Farmers continued to migrate to Georgia and Alabama in the years before and after the Civil War, 1850-1900, and my Smith great-grandparents were born in Alabama. By 1900-1950 when many ancestors of this genetic community moved into the big cities of South Carolina and Alabama for work, my ancestors moved on to Oklahoma.

While none of my ancestors' surnames appear on the Associated Last Names list, I do see two I recognize: Strickland and Register. Strickland appears often in the trees of my DNA matches. They seem to have a connection to the Faulks, with whom I have a cousin relationship through the Simmons family. With so many matches from different Faulk branches, I also suspect a closer relationship, which I have been trying to analyze. The other name I recognize is Register, which is very common in the area in which the Smiths lived in Alabama; one of John and Mary Smith's granddaughters married a Register.

Conclusions

From looking carefully at the information provided by the new Genetic Communities feature I have come to the following conclusions:

I love AncestryDNA's new Genetic Communities.

If you want the most out of this feature, you really need to add your family tree to Ancestry. You still may be assigned a Genetic Community based on your DNA results, but you won't see the pins that place your ancestors in the community if you don't provide a tree.

If you have a tree, you need to be sure that you include locations and dates for your ancestors, so that the pins show their migration from place to place.

Try searching for hard-to-find ancestors within just the Genetic Community instead of among all your matches. For example, I still get a lot of results when I search for "Smith" in the Colonial South Carolina community, but not nearly as many as I get if I search all my DNA matches. It might someday help me narrow in on the Smith family that belongs in my tree. Of course, don't forget that they may not be where you think they are. I keep an open mind when it comes to my Smiths!

As more people test and you get more DNA matches, you may find that you have been added to more existing genetic communities. Blaine Bettinger, the genetic genealogy blogger and speaker, has compiled a list of the 300+ genetic communities that are now available on AncestryDNA. See the list at http://thegeneticgenealogist.com/wp-content/uploads/2017/03/AncestryDNA_Genetic_Communities.pdf

Others will be determined as more people test, including those who are still located in the original geographic area of a possible community and serve as reference populations.

Family Tree DNA's My Origins

New research and new reference population data are the reasons given for the My Origins update on Family Tree DNA. According to their explanation, these changes are not corrections to the My Origins results I had before, but refinements based on the new information. They caution users to not get too caught up in modern borders; centuries of migration, especially in Europe, cause diverse groups of people to share DNA.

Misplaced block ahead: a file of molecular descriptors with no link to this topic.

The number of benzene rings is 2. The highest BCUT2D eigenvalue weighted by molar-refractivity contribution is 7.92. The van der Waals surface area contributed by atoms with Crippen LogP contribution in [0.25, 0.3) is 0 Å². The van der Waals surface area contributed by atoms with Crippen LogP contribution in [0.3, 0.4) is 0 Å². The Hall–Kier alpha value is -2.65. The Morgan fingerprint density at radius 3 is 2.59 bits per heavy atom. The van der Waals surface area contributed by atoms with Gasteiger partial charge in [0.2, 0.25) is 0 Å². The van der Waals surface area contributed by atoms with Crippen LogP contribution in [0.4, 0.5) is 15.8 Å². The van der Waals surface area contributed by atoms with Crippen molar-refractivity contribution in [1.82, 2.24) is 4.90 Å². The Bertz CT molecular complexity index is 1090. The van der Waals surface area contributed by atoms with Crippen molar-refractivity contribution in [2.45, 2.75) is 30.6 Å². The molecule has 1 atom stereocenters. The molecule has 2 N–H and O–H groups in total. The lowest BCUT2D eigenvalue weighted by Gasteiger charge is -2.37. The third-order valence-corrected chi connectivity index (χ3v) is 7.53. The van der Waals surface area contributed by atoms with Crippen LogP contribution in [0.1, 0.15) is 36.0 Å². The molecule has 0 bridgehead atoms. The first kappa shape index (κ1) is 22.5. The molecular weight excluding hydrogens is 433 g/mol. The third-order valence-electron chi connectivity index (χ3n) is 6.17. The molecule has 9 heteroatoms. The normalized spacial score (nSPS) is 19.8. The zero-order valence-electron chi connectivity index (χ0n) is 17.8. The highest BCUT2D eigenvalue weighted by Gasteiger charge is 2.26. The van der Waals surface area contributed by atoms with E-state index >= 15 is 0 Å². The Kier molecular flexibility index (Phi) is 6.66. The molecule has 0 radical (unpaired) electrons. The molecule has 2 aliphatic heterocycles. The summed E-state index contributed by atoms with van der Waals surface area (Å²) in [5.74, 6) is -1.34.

Unfortunately, I didn't record my previous results, so I can't compare them with the new results. I know I was mostly European, with the largest percentage in the British Isles and a much smaller percentage from Eastern Europe, but that's all I remember. I know I would have remembered if my previous results had shown the 5% in Iberia and the <2% in South America that I now have!

My new results are:

98% European
          88% British Isles
          5% Iberia
          5% East Europe

and Trace Results (that could be "background noise")
          <2% Finland
          <2% South America
          <2% Asia Minor


I actually am kindof hoping that the 2% South American might reflect my alleged couple of native American female ancestors, but I'm not sure if that's what it means at all. Barring that, I have created a romantic scenario in my head that involves a love affair between a Spanish pirate ancestor and a Latina ancestress. It would explain my love for Santana and Mexican food.

My brother's new My Origins results are similar, without the Iberian and South American percentages, and the addition of 4% Southeast Europe (Italy, Greece, the Balkans) and a trace of Scandinavia and West Middle East. His trace results don't really surprise me, as he matches many men with Scandinavian and Middle Eastern origins on 12 markers of his y-DNA test, although their common ancestor may have lived hundreds or thousands of years ago. I just throw that in because many people are surprised that siblings have differing ethnicity results. It all depends on what DNA gets passed down to each of the siblings.

I don't get as bent out of shape about ethnicity results as some people do. I think it's a work in progress and will get better with time and more people testing. I don't plan to trade in my kilt for gaucho pants just yet.

I just happened to hear Blaine Bettinger in a day-long speaking engagement in Oklahoma City weekend before last. AncestryDNA had just released the Genetic Communties feature, and he did a short presentation about it. He thinks that the genetic communities may become even more reliable, and thus useful, than ethnicity estimates. On his blog he says, "It may be possible that (GC's) will narrow in on counties or villages or families, eventually, if enough people test." That is an exciting development to look forward to.